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The Auckland Education Board propose to give special attention to backward children. The matter was brought before the board yesterday by the chief inspector (Mr K. K- MulganJ, who stated that the regulation provided for a model school, consisting of a. class of backward children of school age, with, not more than 40 children on the roll. Tins ho regarded aa a very essential addition to permanent types of model schools, as in many schools there were backward children who required special attention, lie referred not so much to pupils who owed their want of progress to taulty teaching or lac!: of opportunity, but. rather to those whoso general intelligence and aptitude for acquiring knowledge, though not sufficiently defective to warrant their enrolment in the special schools already provided, were distinctly below those of the normal child. Such children were a. source of much anxiety to teachers and a fruitful cause of weakness iu school progress. Mr Mulgan’s suggestions were adopted, and he was authorised during his forthcoming visit to England to secure a suitable teacher. It is hoped to begin the wgrk early next year, - A-:. "1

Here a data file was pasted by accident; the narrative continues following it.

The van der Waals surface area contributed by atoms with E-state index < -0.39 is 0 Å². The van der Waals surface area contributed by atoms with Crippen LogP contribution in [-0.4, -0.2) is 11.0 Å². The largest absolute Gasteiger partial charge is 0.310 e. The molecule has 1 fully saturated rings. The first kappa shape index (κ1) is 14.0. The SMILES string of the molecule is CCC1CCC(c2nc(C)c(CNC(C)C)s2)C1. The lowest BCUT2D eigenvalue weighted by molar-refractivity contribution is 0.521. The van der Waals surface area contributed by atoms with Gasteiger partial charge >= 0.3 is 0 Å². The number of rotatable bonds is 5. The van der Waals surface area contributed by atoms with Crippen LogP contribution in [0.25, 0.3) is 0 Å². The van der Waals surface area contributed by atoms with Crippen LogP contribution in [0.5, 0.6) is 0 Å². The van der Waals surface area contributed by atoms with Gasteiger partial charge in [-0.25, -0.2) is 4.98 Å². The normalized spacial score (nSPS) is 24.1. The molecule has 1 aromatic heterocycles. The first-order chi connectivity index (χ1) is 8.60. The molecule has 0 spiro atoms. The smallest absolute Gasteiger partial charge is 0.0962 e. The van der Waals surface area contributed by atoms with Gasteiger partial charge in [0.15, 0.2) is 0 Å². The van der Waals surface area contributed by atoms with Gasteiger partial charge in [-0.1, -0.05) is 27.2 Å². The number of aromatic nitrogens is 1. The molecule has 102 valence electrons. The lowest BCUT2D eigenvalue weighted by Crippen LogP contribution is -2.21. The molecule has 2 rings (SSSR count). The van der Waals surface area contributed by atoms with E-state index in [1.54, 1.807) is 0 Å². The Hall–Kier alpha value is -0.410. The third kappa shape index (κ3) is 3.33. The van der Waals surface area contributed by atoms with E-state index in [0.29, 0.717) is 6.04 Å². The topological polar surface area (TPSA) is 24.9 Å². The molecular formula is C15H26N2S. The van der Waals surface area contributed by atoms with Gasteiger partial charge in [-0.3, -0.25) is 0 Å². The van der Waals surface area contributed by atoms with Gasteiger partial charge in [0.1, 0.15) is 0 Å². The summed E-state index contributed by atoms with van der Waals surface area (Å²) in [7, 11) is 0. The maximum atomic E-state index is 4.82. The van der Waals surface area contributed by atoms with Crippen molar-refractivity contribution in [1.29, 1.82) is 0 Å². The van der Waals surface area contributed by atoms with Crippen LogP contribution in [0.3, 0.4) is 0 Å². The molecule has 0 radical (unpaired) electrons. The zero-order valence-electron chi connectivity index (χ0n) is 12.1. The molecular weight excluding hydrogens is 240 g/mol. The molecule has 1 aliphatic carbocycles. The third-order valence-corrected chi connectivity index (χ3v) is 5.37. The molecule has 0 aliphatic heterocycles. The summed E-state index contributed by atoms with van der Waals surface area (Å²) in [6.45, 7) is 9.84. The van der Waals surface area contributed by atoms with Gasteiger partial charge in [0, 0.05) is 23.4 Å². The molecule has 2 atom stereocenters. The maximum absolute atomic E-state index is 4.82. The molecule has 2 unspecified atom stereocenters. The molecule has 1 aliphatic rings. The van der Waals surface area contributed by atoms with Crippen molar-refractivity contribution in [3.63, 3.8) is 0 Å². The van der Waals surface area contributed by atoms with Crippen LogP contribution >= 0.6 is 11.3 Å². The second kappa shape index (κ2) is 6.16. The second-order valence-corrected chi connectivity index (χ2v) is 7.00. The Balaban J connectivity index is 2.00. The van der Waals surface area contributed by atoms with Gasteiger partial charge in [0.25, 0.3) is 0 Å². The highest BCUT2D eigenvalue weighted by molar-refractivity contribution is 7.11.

The Senate of tlio Xew Zealand University nre a<*ain ;n annual &esjjfniand eion ’ WiLh rlva {ovevish University. excitement awakened and sustained by the great war., it cannot be expected that the usual interest will attend the proceedings of that august body. This Parliament of Higher Education will no doubt foci that the present is no time for initiating new policies or venturing upon untried paths, Its colleges this year will wear a more or loss forlorn appearance, arising from the departure of a largo number of Undents with the Expeditionary Forces. As with the Parliament of the Stale, wo anticipate there will ho much marking of time as far as concerns legislative activity. Notwithstanding the absence of the elements which make for a lively engagement of the jmblic attention, the opening address of Sir Robert Stout, the Clumoellor, will repay the moat careful perusal. The Chancellor is never dull, and is always informative. Usually the controversial spirit runs through his deliverances, revealing the fact that the fighting politician has not yet been overcome by the dignified serenity of the judicial bench or stifled by the placid atmosphere of halls of learning. There is not as much scope; this year as usual for tiro display of that spirit, but Sir Robert manages to find opportunity for delivering ins customary blow on the devoted heads of the professors of Victoria College. Tho occasion for lids we shall deal with subsequently. Meanwhile we would refer to tiro changes in the constitution of the University and til© improvement in tho finances brought about by amending legislation and the good offices of tho Government. The changes «aro clearly outlined in tho Chancellor’s address. Ry tho New Zealand University Amendment Act, 1914, a- new court in the University is to be established called a Board of Studies. This board is to consist of representatives from the Professorial Boards of the, four colleges. Its business is, as section 12 of tho Act provides, “to make recommendations to tho “Senate as to the- appointment of examiners, and as to degrees, diplomas.